ASG Analysis: The End of the Beginning for COVID-19 in Europe?
ASG is closely tracking and regularly reporting on the COVID-19 pandemic; our most recent global update is available here.
European heads of states will meet tomorrow to sign off on an ambitious €540 billion aid package to help European economies, governments, and consumers manage the fallout of the COVID-19 crisis. The package is part of the European Union’s attempt to put in place the steps to show how Europe, and the developed world, can emerge from the pandemic. The EU’s approach is based on four elements: 1) reopen collaboratively, 2) support workers and business, 3) show solidarity, and 4) cooperate in developing and disseminating treatments and a vaccine. The crisis is far from over – although perhaps not as far away as the Commission forecasts – but now it is possible to see, and evaluate, a way forward.
What does this mean for business?
- We can expect to receive clarity in the coming days on the pace and scope of Europe’s reopening.
- Businesses will find it easier to get relief – in the form of state aid or the relaxing of requirements – but these will come with restrictions (e.g. government shares, restrictions on dividends). Governments will turn to businesses to help rebuild economies, including by co-investing in strategic areas.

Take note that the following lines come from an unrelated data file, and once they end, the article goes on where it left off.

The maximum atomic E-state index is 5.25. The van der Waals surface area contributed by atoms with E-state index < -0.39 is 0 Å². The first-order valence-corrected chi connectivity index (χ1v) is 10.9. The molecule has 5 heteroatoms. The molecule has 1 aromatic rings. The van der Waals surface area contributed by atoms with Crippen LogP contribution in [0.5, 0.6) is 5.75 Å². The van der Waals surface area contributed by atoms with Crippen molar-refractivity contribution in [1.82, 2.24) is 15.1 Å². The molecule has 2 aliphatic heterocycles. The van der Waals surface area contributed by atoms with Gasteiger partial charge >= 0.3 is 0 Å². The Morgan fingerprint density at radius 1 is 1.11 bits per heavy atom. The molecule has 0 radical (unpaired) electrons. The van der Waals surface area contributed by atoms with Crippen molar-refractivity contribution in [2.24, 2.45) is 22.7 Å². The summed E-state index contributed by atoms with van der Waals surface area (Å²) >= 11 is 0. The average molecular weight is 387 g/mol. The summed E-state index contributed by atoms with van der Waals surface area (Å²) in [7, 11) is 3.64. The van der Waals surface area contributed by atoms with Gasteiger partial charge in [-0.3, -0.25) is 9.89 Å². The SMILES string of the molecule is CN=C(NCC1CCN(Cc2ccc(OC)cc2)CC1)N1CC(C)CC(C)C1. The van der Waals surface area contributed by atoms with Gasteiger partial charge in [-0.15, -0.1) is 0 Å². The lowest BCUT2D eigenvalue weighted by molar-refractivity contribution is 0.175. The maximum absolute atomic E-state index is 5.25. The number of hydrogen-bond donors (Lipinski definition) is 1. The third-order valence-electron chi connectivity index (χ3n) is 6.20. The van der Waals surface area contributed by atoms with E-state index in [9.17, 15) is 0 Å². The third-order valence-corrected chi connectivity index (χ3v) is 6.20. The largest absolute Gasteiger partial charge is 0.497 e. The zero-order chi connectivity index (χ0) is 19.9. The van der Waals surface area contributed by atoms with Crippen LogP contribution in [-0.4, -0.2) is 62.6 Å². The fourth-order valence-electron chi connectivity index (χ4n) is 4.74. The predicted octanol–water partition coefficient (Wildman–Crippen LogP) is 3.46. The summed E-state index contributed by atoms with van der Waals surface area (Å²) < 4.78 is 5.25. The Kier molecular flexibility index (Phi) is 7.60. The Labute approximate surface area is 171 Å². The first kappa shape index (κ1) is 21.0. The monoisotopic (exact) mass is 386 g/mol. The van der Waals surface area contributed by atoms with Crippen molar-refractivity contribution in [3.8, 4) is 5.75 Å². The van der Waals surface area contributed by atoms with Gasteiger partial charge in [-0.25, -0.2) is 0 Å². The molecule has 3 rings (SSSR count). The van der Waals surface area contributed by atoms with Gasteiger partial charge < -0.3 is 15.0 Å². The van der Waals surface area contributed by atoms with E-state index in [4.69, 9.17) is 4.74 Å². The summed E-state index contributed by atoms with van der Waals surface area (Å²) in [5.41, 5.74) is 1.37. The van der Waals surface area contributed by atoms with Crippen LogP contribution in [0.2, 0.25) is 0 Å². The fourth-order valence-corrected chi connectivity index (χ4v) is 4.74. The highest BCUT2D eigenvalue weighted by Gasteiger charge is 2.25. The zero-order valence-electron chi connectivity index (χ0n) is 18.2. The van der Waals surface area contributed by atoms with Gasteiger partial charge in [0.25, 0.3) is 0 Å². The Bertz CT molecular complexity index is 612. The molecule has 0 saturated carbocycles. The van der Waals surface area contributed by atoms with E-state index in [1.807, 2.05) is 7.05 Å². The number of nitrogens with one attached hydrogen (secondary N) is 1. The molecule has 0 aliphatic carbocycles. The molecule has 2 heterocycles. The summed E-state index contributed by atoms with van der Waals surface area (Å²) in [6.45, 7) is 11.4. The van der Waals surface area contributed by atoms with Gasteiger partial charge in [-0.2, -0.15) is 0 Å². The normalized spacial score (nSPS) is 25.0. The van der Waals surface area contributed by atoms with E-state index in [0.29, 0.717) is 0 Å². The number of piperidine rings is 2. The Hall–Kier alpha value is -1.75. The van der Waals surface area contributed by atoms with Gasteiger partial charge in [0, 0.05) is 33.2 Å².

- The EU’s injection of liquidity will bolster banks and a freshly capitalized unemployment scheme will provide direct support to European citizens. Goods will start to flow across borders more easily, but we should expect significant restrictions on travel for persons well into the future.
- The absence of the U.S. from international recovery efforts threatens Europe’s recovery and raises the specter of a fresh trade war.
Communication with EU institutions and respective member state governments will be even more important than before the pandemic. Companies will need to demonstrate their contribution to fighting the pandemic, prepare for delays in legislation and regulation not directly related to COVID-19, and be ready for opportunities to help rebuild Europe’s economy. The Europe that emerges from the COVID-19 crisis will not be the Europe that entered: it will be re-made by people who are active now.
Europe’s Approach and What it Means for Business
The EU’s plan to exit the COVID-19 crisis, after many stumbles and a focus on social distancing, is built on four pillars:
- A cautious – and coordinated – reopening of EU economies.
The EU plan emphasizes the need for gradual and local reopenings based on public health conditions (e.g. disease incidence, availability of care). Paired with improved monitoring, this will allow reopening slowly and with local variations, with the understanding that shutdowns will happen rapidly when the disease returns. This approach will work only if EU member states share information and resources – and this is where the European project is the only candidate able to deliver success.
EU countries will experiment, not act in lockstep. This means businesses can advocate locally and nationally for schedules that fit their businesses. Involvement in industries deemed critical will be important, even if businesses need to change their areas of focus. Engagement with workers and community leaders will be important for these messages to be credible.
Businesses with expertise in testing and tracing systems should be engaged in discussions with the Commission and states in which they do business.